EDUCERI › Neuromyth 5
Myths about multilingualism
by Susanne Mueller, philosophy student, King's College, London.
Myth 1: Two languages compete for resources.
Myth 2: Knowledge, acquired in one language, is not accessible in the other language.
Myth 3: The first language must be spoken well, before the second language is learnt.
What happens if someone learns a second language? Nowadays, multilingualism is generally considered to be an enrichment and not a problem as was believed formerly. Nevertheless, some myths around multilingualism persist, even though about half of the world’s population speaks at least two languages.
Some of the most abundant myths concern the representation of language in the brain. One myth is the belief that: The more one language is learnt, the more the other language is lost. Another myth is that it is thought that the two languages lie next to each other in separated brain areas and have no points of contact. This has given rise to another myth that knowledge, which was acquired in one language cannot be transferred to the other language. From these myths, the conclusion is drawn that the separation of languages in the brain is necessary, as the simultaneous learning of two languages during infancy could lead to a mix of both languages in the brain. This again, would lead to slower development of the child. Therefore one language should be learned “correctly” first, before the next language is learnt.
However, scientific evidence as well as every-day observations contradict these myths. But before discussing the arguments against these myths, let us first have a look on the origin of these myths.
What is the origin of these myths?
These myths arose from a combination of (a) politically motivated factors, (b) certain linguistic phenomena as well as (c) misinterpretation of older studies:
(a) Languages have an very important cultural and political meaning. Hence, they came into play with ideologies. Many places came up with the idea that certain languages are superior to others. Consequently, there were fears that the inferior languages would “pollute” the superior languages. In some countries drastic measures were taken: Children’s mouths were washed out with soap, when they were speaking in their mother tongue.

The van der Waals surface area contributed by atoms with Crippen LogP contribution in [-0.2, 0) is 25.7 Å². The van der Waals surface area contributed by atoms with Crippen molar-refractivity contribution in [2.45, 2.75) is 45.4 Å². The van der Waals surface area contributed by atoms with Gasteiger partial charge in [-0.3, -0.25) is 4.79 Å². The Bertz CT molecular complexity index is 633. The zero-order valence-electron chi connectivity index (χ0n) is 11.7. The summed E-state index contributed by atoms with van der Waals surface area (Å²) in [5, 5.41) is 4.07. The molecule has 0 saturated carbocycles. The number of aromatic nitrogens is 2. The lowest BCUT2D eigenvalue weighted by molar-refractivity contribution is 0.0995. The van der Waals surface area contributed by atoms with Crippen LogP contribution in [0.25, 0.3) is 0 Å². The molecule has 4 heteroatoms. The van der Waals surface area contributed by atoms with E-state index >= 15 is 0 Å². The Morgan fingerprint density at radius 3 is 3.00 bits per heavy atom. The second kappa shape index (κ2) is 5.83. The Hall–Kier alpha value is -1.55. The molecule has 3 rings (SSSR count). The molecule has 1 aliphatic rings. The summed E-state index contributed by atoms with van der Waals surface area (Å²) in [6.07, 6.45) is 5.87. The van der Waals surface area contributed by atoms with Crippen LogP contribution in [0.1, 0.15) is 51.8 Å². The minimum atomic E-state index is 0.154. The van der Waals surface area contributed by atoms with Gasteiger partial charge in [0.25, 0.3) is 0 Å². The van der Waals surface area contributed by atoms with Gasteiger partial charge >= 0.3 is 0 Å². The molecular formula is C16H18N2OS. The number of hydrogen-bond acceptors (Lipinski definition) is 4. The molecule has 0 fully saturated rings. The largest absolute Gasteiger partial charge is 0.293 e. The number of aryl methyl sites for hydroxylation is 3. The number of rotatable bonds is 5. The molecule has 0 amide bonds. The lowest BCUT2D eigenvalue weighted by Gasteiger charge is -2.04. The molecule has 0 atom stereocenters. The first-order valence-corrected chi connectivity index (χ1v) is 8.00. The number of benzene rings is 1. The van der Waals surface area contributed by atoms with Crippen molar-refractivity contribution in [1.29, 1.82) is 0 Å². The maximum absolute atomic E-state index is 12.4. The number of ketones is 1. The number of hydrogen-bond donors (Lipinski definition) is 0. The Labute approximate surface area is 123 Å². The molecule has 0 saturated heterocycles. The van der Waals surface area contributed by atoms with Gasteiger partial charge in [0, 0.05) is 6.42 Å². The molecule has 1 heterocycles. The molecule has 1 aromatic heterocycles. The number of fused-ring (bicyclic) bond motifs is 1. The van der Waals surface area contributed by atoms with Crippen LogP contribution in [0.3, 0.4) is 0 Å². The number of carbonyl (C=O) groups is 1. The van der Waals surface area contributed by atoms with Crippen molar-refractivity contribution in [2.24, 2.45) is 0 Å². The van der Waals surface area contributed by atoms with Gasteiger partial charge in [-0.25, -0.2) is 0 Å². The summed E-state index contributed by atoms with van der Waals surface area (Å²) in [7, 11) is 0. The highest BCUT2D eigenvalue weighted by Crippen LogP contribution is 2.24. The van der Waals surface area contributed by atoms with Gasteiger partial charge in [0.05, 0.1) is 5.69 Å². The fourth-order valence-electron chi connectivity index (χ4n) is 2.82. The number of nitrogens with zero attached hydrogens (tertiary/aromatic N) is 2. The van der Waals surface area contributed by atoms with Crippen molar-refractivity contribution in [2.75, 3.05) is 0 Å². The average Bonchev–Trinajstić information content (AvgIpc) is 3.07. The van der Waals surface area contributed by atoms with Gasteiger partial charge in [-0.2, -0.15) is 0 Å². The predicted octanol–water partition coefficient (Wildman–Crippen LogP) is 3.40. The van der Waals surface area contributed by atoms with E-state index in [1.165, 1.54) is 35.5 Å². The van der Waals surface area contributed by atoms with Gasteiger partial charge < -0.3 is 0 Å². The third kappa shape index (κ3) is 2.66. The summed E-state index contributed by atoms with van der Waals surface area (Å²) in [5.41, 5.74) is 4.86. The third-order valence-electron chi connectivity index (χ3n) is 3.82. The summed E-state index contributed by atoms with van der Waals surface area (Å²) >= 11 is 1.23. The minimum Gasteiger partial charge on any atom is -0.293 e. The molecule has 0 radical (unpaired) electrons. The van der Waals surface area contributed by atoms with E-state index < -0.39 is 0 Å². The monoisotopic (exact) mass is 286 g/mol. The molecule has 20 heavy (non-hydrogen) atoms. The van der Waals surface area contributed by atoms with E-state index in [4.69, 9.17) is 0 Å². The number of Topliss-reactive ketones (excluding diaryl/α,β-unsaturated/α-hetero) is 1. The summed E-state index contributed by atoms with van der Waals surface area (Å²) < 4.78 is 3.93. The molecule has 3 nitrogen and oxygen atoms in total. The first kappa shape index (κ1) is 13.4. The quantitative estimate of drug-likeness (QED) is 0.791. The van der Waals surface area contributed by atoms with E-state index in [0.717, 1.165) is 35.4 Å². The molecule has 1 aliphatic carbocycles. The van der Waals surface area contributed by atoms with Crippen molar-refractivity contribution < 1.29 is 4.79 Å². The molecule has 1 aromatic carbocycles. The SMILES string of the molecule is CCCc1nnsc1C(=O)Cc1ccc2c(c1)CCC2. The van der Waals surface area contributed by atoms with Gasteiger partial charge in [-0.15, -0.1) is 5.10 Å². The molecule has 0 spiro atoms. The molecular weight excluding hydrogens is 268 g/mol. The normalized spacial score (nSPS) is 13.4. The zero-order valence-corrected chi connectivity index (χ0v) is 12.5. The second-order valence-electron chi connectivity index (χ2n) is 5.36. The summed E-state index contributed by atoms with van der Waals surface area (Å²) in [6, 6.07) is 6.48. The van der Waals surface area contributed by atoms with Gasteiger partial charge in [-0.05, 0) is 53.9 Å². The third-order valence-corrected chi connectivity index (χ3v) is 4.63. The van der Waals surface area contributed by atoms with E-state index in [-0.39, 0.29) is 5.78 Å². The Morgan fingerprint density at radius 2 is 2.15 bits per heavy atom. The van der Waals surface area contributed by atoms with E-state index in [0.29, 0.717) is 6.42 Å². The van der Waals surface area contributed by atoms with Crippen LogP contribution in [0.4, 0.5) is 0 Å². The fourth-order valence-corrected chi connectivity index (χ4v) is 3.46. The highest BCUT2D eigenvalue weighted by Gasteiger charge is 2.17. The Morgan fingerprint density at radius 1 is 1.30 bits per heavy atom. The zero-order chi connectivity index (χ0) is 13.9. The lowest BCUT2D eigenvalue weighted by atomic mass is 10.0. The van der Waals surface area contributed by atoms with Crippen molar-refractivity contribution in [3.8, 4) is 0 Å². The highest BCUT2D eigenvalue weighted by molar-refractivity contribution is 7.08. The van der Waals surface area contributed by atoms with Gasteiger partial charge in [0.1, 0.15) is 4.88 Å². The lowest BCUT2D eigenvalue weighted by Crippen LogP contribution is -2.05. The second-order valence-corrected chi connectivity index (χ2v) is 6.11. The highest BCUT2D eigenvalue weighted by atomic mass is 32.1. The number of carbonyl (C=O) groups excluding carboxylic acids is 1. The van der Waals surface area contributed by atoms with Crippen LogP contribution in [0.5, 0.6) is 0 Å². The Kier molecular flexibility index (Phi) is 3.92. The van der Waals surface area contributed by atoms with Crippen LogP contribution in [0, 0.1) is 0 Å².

(b) Politically motivated multilingualism is difficult to enforce. Countries with more than one official language, like Singapore, undertook experiments to show that eventually one language prevails and the other languages disappear. Bilingual education is often not successful, above all in schools. From these facts, it could be concluded that brains already operate at full capacity with one language.
Language is dynamic and changes constantly. In some countries, immigration causes the development of new languages. There is, for example, a new term for the linguistic commingling of English and Spanish in California: “Spanglish“. However, this blending of languages does not mean that the speakers cannot distinguish the different languages. The blending of languages is not the same as a "confusion" of languages".
Findings in medicine could be another origin of these myths. Cases are reported, in which patients had “wholly“ forgotten one language, but not the other after a brain damage. Hence, people concluded that different languages take over totally different brain areas. However, this does not mean that these languages are “fighting” against each other in the brain and thereby cause damage?